The two defendants charged in Count 2 — using a minor to violate narcotics laws — were Rosario and Santana, the number one and number two people in this gang. And the four defendants charged in Count 3 — using a minor to avoid detection of narcotics laws violations — included not only Rosario and Santana, but also Stevenson and Wilfredo Hernandez, the leaders of the gang's security component detail. Given the nature of this drug conspiracy and gang it is doubtful that the gang's leaders were not "knowingly and intentionally" employing the people who worked under them. We recognize, however, that in some situations people serving in a leadership capacity do not always know who works for them. See United States v. McDonald, 877 F.2d 91, 93 (D.C.Cir.1989) ("A reasonable jury could not conclude beyond a reasonable doubt, from McDonald's role as supplier alone, that McDonald was knowledgeable of all operations at the [drug] house and therefore used Pinkney within the meaning of [section 861(a)]."). In defendants' case, however, it was not merely the fact that they were the leaders of the drug conspiracy that linked them to the minors. Rather, at trial, audio tapes of these defendants at gang "demos" — meetings where the gang leaders discussed the details of Nation Days — were played into evidence. On one of these tapes, Wilfredo Hernandez is heard directing "shorties" to go into a courtyard and watch for police while the leaders discussed business. On another tape, Stevenson is heard complaining that shorties were not properly performing their security duties. Finally, on the tape of another demo, at which Santana and Wilfredo Hernandez were present, the jury heard Rosario discussing the benefits of using shorties in gang activities because juveniles faced more lenient penalties if caught than did older members. These tapes provide substantial evidence that these defendants knowingly and intentionally used minors as charged in Counts 2 and 3.


Defendants point to another tape on which Rosario is heard ordering that no shorties were to be used on a particular Nation Day. They argue that this tape shows that the leaders of the gang condemned the use of minors in drug transactions. But viewing this evidence in the light most favorable to the government, as we must, the jury could have rationally interpreted this statement as showing that the leaders of the gang were in direct control of when and how minors were used, and that sometimes they chose to use minors and sometimes they chose not to use them. This interpretation makes reasonable sense of this tape in light of the other tapes and testimony, which showed that the leaders did sometimes direct minors to participate in the drug conspiracy.


In sum, given the comments made on the audio tapes by these defendants about the use of minors, given the testimony of the minors themselves about their activities in the conspiracy, given the fact that these defendants were the leaders of the conspiracy, and given the testimony of the gang's treasurer, Juan Hernandez, that the gang used minors to sell drugs and avoid detection, we find that a rational jury could have concluded that these defendants were knowingly and actively employing minors in their drug conspiracy. The sufficiency of evidence challenge fails.

3. Sufficiency of the Indictment on Count 3


Defendant Stevenson argues that his conviction on Count 3 must be overturned because the indictment did not allege any mens rea and thus fails to charge an offense.7 Stevenson failed to raise this argument below; therefore, we review it here only for plain error. Stevenson attempts to avoid the plain error standard of review by arguing that an indictment that negates an element of the offense fails to confer subject-matter jurisdiction on the district court; thus, we should consider the question of jurisdiction de novo. Stevenson's argument fails, however, because 18 U.S.C. § 3231 confers jurisdiction on district courts to try charges framed by federal indictments, and, as we have repeatedly held, "district judges always have subject-matter jurisdiction based on any indictment purporting to charge a violation of federal criminal law ... so errors in a non-frivolous indictment do not strip the district court of jurisdiction under § 3231." United States v. Bjorkman, 270 F.3d 482, 490 (7th Cir.2001). Consequently, the issue is not jurisdictional and plain error applies. Plain-error review of the sufficiency of an indictment is an extremely difficult standard to overcome because we will reverse only if the indictment "is so obviously defective as not to charge the offense by any reasonable construction." United States v. Wabaunsee, 528 F.2d 1, 2 (7th Cir.1975) (quotations omitted).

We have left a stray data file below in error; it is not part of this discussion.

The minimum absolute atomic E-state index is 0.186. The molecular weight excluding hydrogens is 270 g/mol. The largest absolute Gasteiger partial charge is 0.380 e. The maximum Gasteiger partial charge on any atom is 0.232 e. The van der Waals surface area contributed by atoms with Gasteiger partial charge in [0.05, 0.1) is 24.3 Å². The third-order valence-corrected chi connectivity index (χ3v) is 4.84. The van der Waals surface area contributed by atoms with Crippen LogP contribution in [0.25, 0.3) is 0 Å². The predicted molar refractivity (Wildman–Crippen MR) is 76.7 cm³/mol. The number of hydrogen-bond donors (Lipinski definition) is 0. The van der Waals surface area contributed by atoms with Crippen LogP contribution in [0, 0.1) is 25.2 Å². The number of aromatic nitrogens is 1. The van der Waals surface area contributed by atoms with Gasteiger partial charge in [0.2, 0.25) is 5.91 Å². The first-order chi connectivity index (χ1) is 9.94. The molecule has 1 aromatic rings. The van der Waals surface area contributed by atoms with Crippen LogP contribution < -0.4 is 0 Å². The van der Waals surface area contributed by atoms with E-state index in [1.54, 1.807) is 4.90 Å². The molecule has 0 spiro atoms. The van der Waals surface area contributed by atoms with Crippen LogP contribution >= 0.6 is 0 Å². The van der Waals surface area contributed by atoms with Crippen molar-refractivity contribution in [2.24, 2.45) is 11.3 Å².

In United States v. Smith, we decided the identical issue that Stevenson raises here. 223 F.3d 554, 570-72 (7th Cir.2000). In that case, Smith was charged with a violation of § 861(a). Id. at 571. The indictment in that case likewise failed to specify any mens rea element. Id. And the defendant there raised the same issue that Stevenson does here. We rejected the argument, holding that the scienter requirement was present in the context of the indictment in the words "employ," "hire," "use," "induce," and "entice," id. at 572,8 the same words used in the indictment here. These words sufficiently convey the notion of knowledge and intent, so it cannot be said that this indictment fails to "charge the offense by any reasonable instruction." Wabaunsee, 528 F.2d at 2. Stevenson urges us to overrule our decision in Smith, but offers us no compelling reason to do so. Consequently, his sufficiency-of-the-indictment challenge fails.